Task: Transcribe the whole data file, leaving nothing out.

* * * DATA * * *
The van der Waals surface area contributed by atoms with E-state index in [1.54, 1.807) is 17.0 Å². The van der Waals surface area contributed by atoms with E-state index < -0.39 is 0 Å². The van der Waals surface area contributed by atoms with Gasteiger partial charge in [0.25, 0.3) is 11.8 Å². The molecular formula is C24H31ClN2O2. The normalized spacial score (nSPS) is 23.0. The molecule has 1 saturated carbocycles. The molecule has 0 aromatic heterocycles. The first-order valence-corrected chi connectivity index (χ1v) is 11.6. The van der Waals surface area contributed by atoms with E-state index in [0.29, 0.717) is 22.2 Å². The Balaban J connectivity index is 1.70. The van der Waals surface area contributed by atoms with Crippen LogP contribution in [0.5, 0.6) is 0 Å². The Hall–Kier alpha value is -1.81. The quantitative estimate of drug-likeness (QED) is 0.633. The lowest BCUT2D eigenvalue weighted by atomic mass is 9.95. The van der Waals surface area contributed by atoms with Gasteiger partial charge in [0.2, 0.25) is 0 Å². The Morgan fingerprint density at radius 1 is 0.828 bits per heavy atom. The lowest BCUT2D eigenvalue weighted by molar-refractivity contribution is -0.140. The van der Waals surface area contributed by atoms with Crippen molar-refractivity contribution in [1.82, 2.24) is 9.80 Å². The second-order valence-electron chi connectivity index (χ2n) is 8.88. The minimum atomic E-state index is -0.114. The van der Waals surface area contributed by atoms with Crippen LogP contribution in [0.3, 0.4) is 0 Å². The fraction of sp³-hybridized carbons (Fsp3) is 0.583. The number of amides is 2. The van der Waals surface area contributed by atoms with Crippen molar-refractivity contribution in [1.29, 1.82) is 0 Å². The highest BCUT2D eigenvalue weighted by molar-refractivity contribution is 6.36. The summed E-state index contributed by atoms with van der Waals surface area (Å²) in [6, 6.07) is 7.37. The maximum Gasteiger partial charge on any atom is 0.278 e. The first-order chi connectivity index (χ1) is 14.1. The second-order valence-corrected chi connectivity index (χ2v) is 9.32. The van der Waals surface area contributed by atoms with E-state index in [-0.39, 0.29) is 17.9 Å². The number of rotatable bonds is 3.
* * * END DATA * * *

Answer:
The van der Waals surface area contributed by atoms with E-state index in [1.54, 1.807) is 17.0 Å². The van der Waals surface area contributed by atoms with E-state index < -0.39 is 0 Å². The van der Waals surface area contributed by atoms with Gasteiger partial charge in [0.25, 0.3) is 11.8 Å². The molecular formula is C24H31ClN2O2. The normalized spacial score (nSPS) is 23.0. The molecule has 1 saturated carbocycles. The molecule has 0 aromatic heterocycles. The first-order valence-corrected chi connectivity index (χ1v) is 11.6. The van der Waals surface area contributed by atoms with E-state index in [0.29, 0.717) is 22.2 Å². The Balaban J connectivity index is 1.70. The van der Waals surface area contributed by atoms with Crippen LogP contribution in [0.5, 0.6) is 0 Å². The Hall–Kier alpha value is -1.81. The quantitative estimate of drug-likeness (QED) is 0.633. The lowest BCUT2D eigenvalue weighted by atomic mass is 9.95. The van der Waals surface area contributed by atoms with Gasteiger partial charge in [0.2, 0.25) is 0 Å². The Morgan fingerprint density at radius 1 is 0.828 bits per heavy atom. The lowest BCUT2D eigenvalue weighted by molar-refractivity contribution is -0.140. The van der Waals surface area contributed by atoms with Crippen molar-refractivity contribution in [1.82, 2.24) is 9.80 Å². The second-order valence-electron chi connectivity index (χ2n) is 8.88. The minimum atomic E-state index is -0.114. The van der Waals surface area contributed by atoms with Crippen LogP contribution in [0.3, 0.4) is 0 Å². The fraction of sp³-hybridized carbons (Fsp3) is 0.583. The number of amides is 2. The van der Waals surface area contributed by atoms with Crippen molar-refractivity contribution in [1.29, 1.82) is 0 Å². The highest BCUT2D eigenvalue weighted by molar-refractivity contribution is 6.36. The summed E-state index contributed by atoms with van der Waals surface area (Å²) in [6, 6.07) is 7.37. The maximum Gasteiger partial charge on any atom is 0.278 e. The first-order chi connectivity index (χ1) is 14.1. The second-order valence-corrected chi connectivity index (χ2v) is 9.32. The van der Waals surface area contributed by atoms with E-state index in [-0.39, 0.29) is 17.9 Å². The number of rotatable bonds is 3.